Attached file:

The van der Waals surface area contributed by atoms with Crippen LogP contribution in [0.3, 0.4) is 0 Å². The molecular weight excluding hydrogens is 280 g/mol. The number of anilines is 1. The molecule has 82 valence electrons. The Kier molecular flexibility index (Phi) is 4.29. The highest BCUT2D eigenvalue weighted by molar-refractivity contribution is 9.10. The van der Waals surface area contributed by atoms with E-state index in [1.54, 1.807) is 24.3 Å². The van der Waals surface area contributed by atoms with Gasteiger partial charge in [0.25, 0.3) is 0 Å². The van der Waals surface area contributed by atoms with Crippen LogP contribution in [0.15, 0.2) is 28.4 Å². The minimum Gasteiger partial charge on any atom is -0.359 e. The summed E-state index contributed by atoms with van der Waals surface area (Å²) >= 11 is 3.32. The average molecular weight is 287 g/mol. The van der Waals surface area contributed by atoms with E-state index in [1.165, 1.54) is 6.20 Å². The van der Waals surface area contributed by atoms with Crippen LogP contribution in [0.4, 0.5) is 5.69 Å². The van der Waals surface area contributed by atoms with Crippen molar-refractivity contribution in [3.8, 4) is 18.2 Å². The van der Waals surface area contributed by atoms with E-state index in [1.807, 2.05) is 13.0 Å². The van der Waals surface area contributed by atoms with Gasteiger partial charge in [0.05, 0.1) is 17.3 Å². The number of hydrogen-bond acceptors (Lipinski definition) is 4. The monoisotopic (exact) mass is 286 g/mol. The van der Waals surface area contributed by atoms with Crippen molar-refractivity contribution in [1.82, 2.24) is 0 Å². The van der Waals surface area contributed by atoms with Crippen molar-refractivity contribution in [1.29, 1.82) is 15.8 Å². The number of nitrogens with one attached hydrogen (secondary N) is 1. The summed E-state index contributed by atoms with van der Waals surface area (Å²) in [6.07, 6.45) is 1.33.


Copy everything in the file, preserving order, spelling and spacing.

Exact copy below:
The van der Waals surface area contributed by atoms with Crippen LogP contribution in [0.3, 0.4) is 0 Å². The molecular weight excluding hydrogens is 280 g/mol. The number of anilines is 1. The molecule has 82 valence electrons. The Kier molecular flexibility index (Phi) is 4.29. The highest BCUT2D eigenvalue weighted by molar-refractivity contribution is 9.10. The van der Waals surface area contributed by atoms with E-state index in [1.54, 1.807) is 24.3 Å². The van der Waals surface area contributed by atoms with Gasteiger partial charge in [0.25, 0.3) is 0 Å². The van der Waals surface area contributed by atoms with Crippen LogP contribution in [0.15, 0.2) is 28.4 Å². The minimum Gasteiger partial charge on any atom is -0.359 e. The summed E-state index contributed by atoms with van der Waals surface area (Å²) >= 11 is 3.32. The average molecular weight is 287 g/mol. The van der Waals surface area contributed by atoms with E-state index in [1.165, 1.54) is 6.20 Å². The van der Waals surface area contributed by atoms with Crippen LogP contribution in [0.4, 0.5) is 5.69 Å². The van der Waals surface area contributed by atoms with Crippen molar-refractivity contribution in [3.8, 4) is 18.2 Å². The van der Waals surface area contributed by atoms with E-state index in [1.807, 2.05) is 13.0 Å². The van der Waals surface area contributed by atoms with Gasteiger partial charge in [0.05, 0.1) is 17.3 Å². The number of hydrogen-bond acceptors (Lipinski definition) is 4. The monoisotopic (exact) mass is 286 g/mol. The van der Waals surface area contributed by atoms with Crippen molar-refractivity contribution in [1.82, 2.24) is 0 Å². The van der Waals surface area contributed by atoms with Crippen molar-refractivity contribution in [1.29, 1.82) is 15.8 Å². The number of nitrogens with one attached hydrogen (secondary N) is 1. The summed E-state index contributed by atoms with van der Waals surface area (Å²) in [6.07, 6.45) is 1.33.